I recently listened to Malcolm Gladwell's audio book, Talking to Strangers thinking that he would give me strategies for improving this skill. Instead, Gladwell gives the reader/listener insight into why we humans get it all wrong when talking to strangers. His work has serious implications for teachers.
Default to Truth: It's easy to say that we will treat all students with dignity and respect, yet when faced with a challenge Gladwell argues that we default to our perception of the truth. If this is so, then teachers need to take a hard look at their perceptions of children. If they think a child cannot perform based upon race, socio-economic status, or gender, then eventually this perceived "truth" will surface.
People's actions and words speak for themselves, right? Gladwell calls this impulse transparency claiming that we believe that the actions and speech of others is transparent to us. This is not the case. Picture the teen who sits back in their chair, legs stretched out, hood pulled up over their head. It's easy to assume that this student is disinterested or disengaged from learning. In actuality, we don't have any idea what this teen is thinking. By assuming the teen to be disengaged it would then be easy for a teacher to default to truth and begin treating the teen in a hostile or confrontational manner.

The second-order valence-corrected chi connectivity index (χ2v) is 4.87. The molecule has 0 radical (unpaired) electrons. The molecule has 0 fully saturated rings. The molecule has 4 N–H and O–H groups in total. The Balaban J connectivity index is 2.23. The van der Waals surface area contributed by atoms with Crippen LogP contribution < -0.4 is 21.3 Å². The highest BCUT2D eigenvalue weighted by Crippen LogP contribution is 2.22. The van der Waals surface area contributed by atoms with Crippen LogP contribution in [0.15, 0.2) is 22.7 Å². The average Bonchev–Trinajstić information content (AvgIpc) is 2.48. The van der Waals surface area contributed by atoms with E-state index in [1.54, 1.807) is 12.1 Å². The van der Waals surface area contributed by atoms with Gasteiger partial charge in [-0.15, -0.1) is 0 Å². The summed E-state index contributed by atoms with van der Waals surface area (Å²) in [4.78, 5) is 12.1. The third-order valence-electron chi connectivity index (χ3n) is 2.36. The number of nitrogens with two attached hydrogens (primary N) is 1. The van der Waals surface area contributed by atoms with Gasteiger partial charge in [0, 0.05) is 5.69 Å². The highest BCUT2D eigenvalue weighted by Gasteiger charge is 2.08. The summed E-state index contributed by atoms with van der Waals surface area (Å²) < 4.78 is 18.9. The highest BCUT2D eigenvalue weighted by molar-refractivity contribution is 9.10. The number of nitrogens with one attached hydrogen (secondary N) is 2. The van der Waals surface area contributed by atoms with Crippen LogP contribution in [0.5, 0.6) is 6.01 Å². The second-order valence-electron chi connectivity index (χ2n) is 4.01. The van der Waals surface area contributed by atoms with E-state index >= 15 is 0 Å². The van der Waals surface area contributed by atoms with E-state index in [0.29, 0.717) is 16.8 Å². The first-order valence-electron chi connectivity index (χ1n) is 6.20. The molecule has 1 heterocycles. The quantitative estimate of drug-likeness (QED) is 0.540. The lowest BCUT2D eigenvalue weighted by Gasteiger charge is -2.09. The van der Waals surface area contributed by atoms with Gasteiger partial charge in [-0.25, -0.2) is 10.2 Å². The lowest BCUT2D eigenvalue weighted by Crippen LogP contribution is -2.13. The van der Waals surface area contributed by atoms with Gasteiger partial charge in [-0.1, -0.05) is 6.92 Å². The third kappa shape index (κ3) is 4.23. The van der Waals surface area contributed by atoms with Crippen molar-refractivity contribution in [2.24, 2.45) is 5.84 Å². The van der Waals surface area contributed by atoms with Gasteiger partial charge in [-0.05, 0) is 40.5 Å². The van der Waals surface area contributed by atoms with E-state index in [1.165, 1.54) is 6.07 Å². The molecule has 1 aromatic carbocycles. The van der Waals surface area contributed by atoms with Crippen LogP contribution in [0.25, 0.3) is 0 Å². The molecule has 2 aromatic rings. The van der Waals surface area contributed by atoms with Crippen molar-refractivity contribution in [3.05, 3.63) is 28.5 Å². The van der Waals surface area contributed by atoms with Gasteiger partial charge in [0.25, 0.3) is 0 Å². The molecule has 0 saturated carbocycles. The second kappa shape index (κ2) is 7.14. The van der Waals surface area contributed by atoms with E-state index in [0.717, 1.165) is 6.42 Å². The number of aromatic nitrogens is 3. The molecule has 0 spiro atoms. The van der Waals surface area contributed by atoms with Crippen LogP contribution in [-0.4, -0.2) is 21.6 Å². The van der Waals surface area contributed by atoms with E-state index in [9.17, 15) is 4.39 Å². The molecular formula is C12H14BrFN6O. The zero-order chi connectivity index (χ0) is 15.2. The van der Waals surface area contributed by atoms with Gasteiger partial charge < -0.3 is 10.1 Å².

I encourage teachers to check, and if needed, reset their default beliefs about children. Here are two truths I was taught as a young teacher that have served me well:
Living as an artist/researcher/teacher affords me the opportunity to work with creative artists, scholars, and teachers residing in the state of Michigan, the United States, and throughout the world. This site is dedicated to cultivating the energies created through these contacts and collaborations.